Posts Tagged ‘Science Fiction’

Inflamed by Stars and Blood Mourns the Death of Rudolfph Horner

January 2, 2015 Leave a comment

Sponsored by Inflamed by Stars and Blood: Lankville's Premier Science Fiction and Horror Review

Veteran actor Rudolfph Horner, perhaps most famous for his role as the “Blue Tiger Man” in the 1956 science fiction epic “Tigers in Ice Land” has died. The headliner fell forward into some soup at the 37th Annual Lankvillicon last Friday. He was 85.

Horner in the 1956 film "Tigers in Ice Land."  Horner is lifting the tiger.

Horner in the 1956 film “Tigers in Ice Land.” Horner is lifting the tiger.

The foreign-born Horner was a sci-fi idol after his Blue Tiger Man role and appeared in several sequels. He did not act after 1977 but appeared regularly on the convention circuit.

“He was a big man, a former wrestler,” said convention organizer Brett Quentz. “He wasn’t very talented at all but he was able to actually lift a tiger and this was viewed as spectacular. He will be missed.”

“I’m very sad to hear of the death of Rudolfph,” said Tigers in Ice Land co-star Maria Bureau-Sisters. “We had nice chemistry together on the set of that film and, of course, it was a big hit. Rudolfph and I had a brief affair and I found him to be a kind and gentle person with limited interests beyond lifting heavy animals.”

Horner had lived alone in a small rancher in the Lankville Hills. He is survived by his house.

Choir Invisible Bags Science Fiction Author Eurice

November 11, 2014 Leave a comment
An Inflamed by Stars and Blood Special Report

An Inflamed by Stars and Blood Special Report

The choir invisible has bagged science fiction author Enos Eurice, sources are confirming. Eurice was 74.

“He was flickering out into the unseen,” said Eurice’s wife Pamela, who noted that the author died at dinner. “A dark curtain was passing over him. It was deep and impenetrable. A spectral heaviness passed over the table and into a future existence that only the lifeless can know and then his remains fell forward into some soup.”

Enos was a giant…

Enos Eurice is defunct.

Enos Eurice, defunct.

Eurice was the author of A Horse Called R.O.B.O.T., Ninja Disks, Her Visual Binaries and several other popular novels.

“Enos was a giant,” noted Inflamed by Stars and Blood editor and novelist Dean T. Pibbs. “We all read him at first, of course, on the back of tire advertising circulars. Eventually, of course, he graduated to gaudy pamphlets. Then, ultimately, full-length novels. Then, back to gaudy pamphlets and, towards the end, tire advertising circulars again. It was a journey.”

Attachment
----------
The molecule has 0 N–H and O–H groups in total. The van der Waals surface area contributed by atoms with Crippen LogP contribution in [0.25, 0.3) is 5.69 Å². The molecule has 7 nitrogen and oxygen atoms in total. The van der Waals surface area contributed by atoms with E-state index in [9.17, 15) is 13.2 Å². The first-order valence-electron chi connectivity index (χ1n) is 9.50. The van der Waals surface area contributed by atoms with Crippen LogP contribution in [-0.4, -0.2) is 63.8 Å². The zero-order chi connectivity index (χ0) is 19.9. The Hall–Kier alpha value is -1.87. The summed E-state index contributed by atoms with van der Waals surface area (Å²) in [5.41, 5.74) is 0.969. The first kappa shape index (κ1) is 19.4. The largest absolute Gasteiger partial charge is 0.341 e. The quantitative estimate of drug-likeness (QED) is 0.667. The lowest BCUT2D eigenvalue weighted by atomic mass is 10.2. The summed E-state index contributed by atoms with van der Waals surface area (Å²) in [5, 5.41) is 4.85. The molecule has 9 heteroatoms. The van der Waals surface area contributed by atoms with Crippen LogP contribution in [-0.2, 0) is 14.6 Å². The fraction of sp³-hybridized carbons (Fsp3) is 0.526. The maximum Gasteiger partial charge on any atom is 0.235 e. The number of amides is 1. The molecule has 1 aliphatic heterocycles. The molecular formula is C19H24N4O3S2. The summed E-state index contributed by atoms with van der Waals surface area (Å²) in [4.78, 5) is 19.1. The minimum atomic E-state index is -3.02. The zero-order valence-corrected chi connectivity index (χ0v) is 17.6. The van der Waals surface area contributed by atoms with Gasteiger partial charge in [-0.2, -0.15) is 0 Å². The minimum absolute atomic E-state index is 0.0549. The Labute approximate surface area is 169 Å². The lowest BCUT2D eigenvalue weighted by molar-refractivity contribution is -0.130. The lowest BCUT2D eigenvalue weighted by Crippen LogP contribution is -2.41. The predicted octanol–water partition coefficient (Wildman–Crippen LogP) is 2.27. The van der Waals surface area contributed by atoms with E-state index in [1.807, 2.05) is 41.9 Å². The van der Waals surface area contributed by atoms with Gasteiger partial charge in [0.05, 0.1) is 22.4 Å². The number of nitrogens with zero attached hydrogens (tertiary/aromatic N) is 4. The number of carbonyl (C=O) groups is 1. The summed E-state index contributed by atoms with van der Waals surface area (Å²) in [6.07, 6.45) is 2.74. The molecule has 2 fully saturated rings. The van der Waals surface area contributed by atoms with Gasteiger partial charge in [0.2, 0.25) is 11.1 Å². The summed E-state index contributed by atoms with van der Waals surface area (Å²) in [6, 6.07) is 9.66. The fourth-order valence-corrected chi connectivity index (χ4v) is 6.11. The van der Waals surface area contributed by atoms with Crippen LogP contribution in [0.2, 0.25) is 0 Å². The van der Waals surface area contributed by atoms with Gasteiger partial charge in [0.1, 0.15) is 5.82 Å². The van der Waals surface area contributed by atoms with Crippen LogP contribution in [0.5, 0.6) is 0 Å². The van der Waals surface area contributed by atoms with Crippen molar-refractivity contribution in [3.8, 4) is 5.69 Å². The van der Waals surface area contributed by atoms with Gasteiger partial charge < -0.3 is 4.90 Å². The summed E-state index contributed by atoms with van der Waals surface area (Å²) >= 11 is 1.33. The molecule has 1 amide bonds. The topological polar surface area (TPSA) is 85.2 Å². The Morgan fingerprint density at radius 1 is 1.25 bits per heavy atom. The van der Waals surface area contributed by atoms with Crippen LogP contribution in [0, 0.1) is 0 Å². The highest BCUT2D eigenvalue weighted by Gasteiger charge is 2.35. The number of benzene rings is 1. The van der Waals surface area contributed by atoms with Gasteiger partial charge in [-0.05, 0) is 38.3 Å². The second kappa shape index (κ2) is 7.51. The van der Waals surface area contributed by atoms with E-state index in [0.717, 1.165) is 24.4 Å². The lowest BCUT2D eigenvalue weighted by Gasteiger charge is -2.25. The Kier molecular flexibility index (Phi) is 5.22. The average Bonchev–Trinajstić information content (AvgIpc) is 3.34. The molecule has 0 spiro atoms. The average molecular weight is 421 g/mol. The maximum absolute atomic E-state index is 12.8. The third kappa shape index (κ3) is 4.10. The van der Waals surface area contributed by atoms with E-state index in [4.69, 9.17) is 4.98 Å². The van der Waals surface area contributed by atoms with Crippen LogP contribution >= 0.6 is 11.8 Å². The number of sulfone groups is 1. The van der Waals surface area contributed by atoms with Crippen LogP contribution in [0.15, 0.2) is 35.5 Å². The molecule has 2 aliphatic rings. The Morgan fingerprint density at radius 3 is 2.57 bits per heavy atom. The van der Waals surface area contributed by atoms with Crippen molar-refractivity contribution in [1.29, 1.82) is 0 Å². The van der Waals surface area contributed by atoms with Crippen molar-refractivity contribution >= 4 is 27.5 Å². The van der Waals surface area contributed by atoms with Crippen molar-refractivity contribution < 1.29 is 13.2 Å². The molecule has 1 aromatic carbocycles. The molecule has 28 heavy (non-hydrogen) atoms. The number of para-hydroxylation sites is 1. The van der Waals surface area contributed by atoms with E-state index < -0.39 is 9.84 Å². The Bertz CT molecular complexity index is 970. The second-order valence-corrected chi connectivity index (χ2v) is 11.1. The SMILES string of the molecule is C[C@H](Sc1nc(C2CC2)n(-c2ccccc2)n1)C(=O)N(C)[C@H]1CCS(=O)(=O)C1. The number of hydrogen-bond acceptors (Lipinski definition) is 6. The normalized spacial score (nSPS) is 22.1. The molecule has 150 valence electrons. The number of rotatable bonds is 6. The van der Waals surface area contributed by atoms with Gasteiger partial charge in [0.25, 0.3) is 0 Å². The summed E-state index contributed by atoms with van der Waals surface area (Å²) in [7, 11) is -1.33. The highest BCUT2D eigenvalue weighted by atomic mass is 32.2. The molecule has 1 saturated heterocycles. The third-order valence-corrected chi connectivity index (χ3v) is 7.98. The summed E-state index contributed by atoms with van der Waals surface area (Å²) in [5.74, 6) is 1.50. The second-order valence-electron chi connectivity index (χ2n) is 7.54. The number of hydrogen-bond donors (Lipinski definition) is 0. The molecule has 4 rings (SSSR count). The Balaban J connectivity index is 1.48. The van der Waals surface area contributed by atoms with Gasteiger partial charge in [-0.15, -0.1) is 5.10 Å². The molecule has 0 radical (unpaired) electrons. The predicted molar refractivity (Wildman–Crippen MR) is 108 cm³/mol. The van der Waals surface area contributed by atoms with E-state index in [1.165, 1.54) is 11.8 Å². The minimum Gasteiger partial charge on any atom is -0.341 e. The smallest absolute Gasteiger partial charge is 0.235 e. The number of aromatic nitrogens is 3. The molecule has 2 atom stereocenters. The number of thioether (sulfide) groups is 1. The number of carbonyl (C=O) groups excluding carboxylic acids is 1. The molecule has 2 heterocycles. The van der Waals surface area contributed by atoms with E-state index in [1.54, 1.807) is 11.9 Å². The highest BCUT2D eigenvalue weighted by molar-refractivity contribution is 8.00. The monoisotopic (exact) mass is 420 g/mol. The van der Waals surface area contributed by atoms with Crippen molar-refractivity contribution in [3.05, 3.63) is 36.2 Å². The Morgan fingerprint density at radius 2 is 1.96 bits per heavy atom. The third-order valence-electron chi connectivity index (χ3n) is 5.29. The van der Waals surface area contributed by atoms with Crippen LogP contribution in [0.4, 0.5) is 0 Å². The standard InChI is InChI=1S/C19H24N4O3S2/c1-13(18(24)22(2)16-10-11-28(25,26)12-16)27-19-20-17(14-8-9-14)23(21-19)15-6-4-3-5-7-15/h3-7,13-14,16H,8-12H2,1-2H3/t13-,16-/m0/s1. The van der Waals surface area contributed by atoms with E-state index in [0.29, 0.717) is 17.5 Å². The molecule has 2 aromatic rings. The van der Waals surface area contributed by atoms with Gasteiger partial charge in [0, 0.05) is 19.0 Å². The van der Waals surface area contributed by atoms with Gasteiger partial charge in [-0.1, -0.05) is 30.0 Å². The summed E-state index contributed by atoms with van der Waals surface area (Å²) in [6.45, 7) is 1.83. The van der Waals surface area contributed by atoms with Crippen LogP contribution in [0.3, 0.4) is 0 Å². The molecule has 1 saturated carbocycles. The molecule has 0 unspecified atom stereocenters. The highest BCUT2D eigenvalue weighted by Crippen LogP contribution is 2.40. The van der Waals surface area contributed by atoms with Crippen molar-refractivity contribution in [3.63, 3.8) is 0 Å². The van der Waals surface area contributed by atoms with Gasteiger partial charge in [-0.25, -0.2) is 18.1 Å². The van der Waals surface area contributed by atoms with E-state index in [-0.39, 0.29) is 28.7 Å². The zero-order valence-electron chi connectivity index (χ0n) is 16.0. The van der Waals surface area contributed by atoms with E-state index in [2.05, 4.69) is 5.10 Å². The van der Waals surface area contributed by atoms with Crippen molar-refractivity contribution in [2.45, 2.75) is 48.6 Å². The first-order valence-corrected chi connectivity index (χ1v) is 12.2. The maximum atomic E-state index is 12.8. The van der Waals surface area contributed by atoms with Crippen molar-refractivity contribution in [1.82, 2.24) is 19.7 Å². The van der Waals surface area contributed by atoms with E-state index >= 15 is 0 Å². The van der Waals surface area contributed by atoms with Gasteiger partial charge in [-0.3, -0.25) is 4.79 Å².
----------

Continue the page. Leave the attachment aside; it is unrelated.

Eurice’s career was not without controversy. He spent 1974-1981 on Death Row.

“I think it was said that he was a terrorist,” Pibbs noted. “The circumstances were a little unclear and it all worked out in the end.”

A small, restrained funeral will be held on Thursday at the Life Lessons Funeral Home in Eastern Lankville.

Sci-Fi Lacuna with Dean T. Pibbs

September 19, 2013 Leave a comment

Today’s selection comes from Manly Bannisters (1975-    ) of Eastern Lankville.  Manly has published five absolutely irrelevant novels thus far but is perhaps best known for his short story “The Turgid Blood Red Sun” which first appeared in the magazine “Inflamed by Stars and Blood” in February 2004.  

THE TURGID BLOOD RED SKY   By Manly Bannisters
File Photo

It was not so much that I resented my assignment in Khan, the human settlement adjacent to the Yount Stronghold.  It was that I had at least hoped for preferential treatment because of my handiness with the Tools of Space.  After all, I did know an awful lot about the tools and also about the Lair of Yount.  My own father had been one of them, had given his life in the search.

“There is an ancient saying,” I suddenly observed aloud.  “It’s to the effect that he who serves also waits.”

“Why don’t you shut the hell up, Glenn?” said one of the Fire Monkeys.  And yet, he crept to the orifice and stared out into Deep Space Night.  He was anxious– anxious as a monkey gets.

“Who would have thought this?” I said, in desperation.  “They always told us in class that we know nothing about Deep Space.  Or very little.  But this?  This…HELL?”

“It’s only Hell if you view the passing spaceships as beacons of hopelessness,” said another Fire Monkey.  He was one of the wiser Fire Monkeys.  I liked him.

“But they are!  They are beacons of hopelessness!”  I began to cry.  I thought of my wife on Earth.  It was true, we never had coitus.  But still.  The loneliness here with these Fire Monkeys was becoming unendurable.”

“Go outside the Lair.  Take in some of the various elements that make up this Transneptunian Planet,” said another Fire Monkey.

“You go with me,” I said.  “You go first.”  One became paranoid in the Yount Stronghold.

He stood up and approached the orifice.  He was reticent, I could tell.  And for good reason.  For, as soon as he placed his foot into the dusty surface outside the Lair, he was immediately destroyed by a laser.  It was abominable.

To finish reading “The Turgid Blood Red Sky”, send $9.99 and return envelope to Manly Bannisters, General Delivery, Lankville.

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